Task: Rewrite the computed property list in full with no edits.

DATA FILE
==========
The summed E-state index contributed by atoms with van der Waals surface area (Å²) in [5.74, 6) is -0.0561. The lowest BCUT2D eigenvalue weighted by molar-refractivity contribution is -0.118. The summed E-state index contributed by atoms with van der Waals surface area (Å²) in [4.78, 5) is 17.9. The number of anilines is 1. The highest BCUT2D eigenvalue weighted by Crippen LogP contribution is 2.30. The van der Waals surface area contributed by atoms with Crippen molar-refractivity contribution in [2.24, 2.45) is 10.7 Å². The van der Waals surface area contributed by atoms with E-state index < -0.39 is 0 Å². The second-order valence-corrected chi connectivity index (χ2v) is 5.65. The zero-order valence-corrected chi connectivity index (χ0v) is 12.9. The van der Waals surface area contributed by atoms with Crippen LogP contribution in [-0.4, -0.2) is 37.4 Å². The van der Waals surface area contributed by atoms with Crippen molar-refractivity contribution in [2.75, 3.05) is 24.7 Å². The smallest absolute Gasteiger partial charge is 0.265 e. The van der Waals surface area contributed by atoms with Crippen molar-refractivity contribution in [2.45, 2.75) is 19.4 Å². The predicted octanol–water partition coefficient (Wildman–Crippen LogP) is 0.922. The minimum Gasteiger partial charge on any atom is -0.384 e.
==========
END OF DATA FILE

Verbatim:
The summed E-state index contributed by atoms with van der Waals surface area (Å²) in [5.74, 6) is -0.0561. The lowest BCUT2D eigenvalue weighted by molar-refractivity contribution is -0.118. The summed E-state index contributed by atoms with van der Waals surface area (Å²) in [4.78, 5) is 17.9. The number of anilines is 1. The highest BCUT2D eigenvalue weighted by Crippen LogP contribution is 2.30. The van der Waals surface area contributed by atoms with Crippen molar-refractivity contribution in [2.24, 2.45) is 10.7 Å². The van der Waals surface area contributed by atoms with E-state index < -0.39 is 0 Å². The second-order valence-corrected chi connectivity index (χ2v) is 5.65. The zero-order valence-corrected chi connectivity index (χ0v) is 12.9. The van der Waals surface area contributed by atoms with Crippen LogP contribution in [-0.4, -0.2) is 37.4 Å². The van der Waals surface area contributed by atoms with Crippen molar-refractivity contribution in [2.75, 3.05) is 24.7 Å². The smallest absolute Gasteiger partial charge is 0.265 e. The van der Waals surface area contributed by atoms with Crippen molar-refractivity contribution in [2.45, 2.75) is 19.4 Å². The predicted octanol–water partition coefficient (Wildman–Crippen LogP) is 0.922. The minimum Gasteiger partial charge on any atom is -0.384 e.